New Scientist: Meet the NASA scientist devising a starship warp drive.
“You would have an initial velocity as you set off, and then when you turn on the ring of negative vacuum energy it augments your velocity. Space would contract in front of the spacecraft and expand behind it, sending you sliding through warped space-time and covering the distance at a much quicker rate. It would be like watching a film in fast forward.”
MIT: Encryption is less secure than we thought.
Daily Beast: Barbara Fredrickson’s Bestselling ‘Positivity’ Is Trashed.
“This is what’s so irksome about the positivity self-test and the ‘science’ of the positivity ratio more generally. It’s not just that that there’s no credible scientific finding to the effect that it takes three episodes of awe to pay back one episode of embarrassment; it’s that no one has ever looked. It’s arbitrary to give all the elements of positivity and negativity equal weight.” From the bottom of my sometimes-acerbic nobbly-nincompoop heart, I thank you for this article.
Open Culture: Richard Ford, Jonathan Franzen, and Anne Enright Give Ten Pieces of Advice.
For writers. Some quite funny … “You can also do all that with whiskey.”
Boston Review: Can Science Deliver the Benefits of Religion?
“Research on the existential and emotional aspects of particular scientific beliefs or of a scientific worldview is in its infancy, but the findings so far suggest we’ve been asking the wrong questions when it comes to understanding the widespread rejection of human evolution in favor of divine creation. The relevant contrast might not be between science and religion but between beliefs that promise an orderly universe—one in which individual humans or some external forces, be they natural or divine, impose structure and corral uncertainty—and those that do not.”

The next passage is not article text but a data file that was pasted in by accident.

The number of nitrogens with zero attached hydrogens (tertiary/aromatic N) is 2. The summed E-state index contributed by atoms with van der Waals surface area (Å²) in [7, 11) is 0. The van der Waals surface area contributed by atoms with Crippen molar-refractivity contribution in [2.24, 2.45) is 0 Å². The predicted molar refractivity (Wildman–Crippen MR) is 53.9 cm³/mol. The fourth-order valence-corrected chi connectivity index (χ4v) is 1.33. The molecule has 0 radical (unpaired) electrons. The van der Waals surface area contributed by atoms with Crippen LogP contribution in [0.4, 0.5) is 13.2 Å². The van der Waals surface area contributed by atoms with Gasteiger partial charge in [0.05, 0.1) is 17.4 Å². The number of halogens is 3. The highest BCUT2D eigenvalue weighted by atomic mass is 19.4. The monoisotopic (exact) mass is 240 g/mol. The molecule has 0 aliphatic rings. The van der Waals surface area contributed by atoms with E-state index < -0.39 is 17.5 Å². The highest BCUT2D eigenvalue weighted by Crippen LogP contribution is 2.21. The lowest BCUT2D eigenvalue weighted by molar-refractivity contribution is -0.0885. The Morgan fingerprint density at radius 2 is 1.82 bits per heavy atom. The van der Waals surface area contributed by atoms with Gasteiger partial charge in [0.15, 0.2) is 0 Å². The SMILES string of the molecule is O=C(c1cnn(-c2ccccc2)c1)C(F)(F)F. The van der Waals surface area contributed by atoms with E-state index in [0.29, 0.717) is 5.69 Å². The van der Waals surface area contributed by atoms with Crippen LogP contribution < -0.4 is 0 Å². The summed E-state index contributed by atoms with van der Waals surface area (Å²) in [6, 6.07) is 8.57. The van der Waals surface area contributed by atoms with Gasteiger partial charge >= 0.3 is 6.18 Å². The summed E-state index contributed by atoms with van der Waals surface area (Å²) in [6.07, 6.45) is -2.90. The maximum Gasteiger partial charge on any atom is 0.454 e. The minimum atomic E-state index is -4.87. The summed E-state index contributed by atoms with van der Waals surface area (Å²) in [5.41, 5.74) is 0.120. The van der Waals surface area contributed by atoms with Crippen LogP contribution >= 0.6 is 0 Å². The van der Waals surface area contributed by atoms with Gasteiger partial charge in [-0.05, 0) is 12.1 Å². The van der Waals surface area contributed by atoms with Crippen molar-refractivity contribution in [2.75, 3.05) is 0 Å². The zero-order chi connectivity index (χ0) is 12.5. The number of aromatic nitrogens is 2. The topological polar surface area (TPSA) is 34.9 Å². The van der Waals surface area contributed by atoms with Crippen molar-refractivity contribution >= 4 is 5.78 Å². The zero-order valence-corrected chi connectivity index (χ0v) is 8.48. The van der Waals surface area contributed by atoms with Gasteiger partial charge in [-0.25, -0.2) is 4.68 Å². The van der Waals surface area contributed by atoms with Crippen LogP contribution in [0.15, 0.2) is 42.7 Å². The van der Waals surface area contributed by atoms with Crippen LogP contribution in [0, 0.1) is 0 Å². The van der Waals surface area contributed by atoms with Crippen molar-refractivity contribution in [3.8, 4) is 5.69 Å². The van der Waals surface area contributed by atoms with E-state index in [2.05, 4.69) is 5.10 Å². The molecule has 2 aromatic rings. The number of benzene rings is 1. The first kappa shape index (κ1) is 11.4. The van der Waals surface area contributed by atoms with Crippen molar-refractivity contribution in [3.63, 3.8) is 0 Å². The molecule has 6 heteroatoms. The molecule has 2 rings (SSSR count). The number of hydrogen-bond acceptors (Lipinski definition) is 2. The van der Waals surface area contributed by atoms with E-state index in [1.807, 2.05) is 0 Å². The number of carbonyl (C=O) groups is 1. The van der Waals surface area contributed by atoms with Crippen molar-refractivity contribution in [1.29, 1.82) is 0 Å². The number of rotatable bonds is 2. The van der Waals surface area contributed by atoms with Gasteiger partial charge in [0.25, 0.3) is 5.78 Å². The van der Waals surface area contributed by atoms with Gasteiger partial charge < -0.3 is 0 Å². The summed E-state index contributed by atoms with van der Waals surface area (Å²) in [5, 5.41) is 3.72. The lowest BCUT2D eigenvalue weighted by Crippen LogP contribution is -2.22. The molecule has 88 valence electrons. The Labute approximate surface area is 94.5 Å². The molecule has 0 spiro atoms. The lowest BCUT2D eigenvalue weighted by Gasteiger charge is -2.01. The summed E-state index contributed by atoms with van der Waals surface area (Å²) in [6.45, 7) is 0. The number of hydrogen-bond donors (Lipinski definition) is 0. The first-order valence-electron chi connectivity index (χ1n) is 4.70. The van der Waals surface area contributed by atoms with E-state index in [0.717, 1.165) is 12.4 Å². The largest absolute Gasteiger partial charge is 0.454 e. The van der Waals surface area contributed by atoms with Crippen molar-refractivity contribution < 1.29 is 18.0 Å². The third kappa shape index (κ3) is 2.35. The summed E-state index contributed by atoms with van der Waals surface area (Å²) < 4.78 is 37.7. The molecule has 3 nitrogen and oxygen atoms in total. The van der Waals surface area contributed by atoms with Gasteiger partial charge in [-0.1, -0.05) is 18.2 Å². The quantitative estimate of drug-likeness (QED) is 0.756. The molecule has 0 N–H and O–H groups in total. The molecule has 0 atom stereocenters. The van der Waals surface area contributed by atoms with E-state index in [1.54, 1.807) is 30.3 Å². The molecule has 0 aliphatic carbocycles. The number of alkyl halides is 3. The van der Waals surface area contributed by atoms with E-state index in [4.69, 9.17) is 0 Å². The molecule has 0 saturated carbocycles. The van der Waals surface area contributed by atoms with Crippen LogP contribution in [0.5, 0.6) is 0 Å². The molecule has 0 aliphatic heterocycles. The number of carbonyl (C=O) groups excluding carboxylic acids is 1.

BBC News: Hot summer unearths Roman discoveries in Wales.
“I couldn’t believe my eyes when the pilot and I approached the location and saw fading crop marks of a major Roman fort complex, lost beneath fields and a road for nearly 2,000 years.” Drought news isn’t all bad, I suppose.
The Brander: Grammar.
New Republic: Science is not the Enemy of the Humanities.
The Atlantic: The Book That Changed Reza Aslan’s Mind About Jesus.
“I think that, obviously, is an enormous threat to the power-holders whose authority came from—precisely as Dostoevsky says—from their ability to appease a man’s conscience. Pay us your dues, your tithes, bring us your sacrifices, submit to our authority, and in return, we will give you salvation. And Jesus’ challenge to that idea was based on the notion that the power for salvation does not rest in any outsider’s hand: that it rests within the individual. I think that’s an idea that a lot of Christians need to remember.” Martin Luther would likely approve.
Open Culture: Free—The Met and the Guggenheim Offer 474 Free Art Catalogues Online.
Writer’s Digest: Gwawdodyn — Poetic Forms.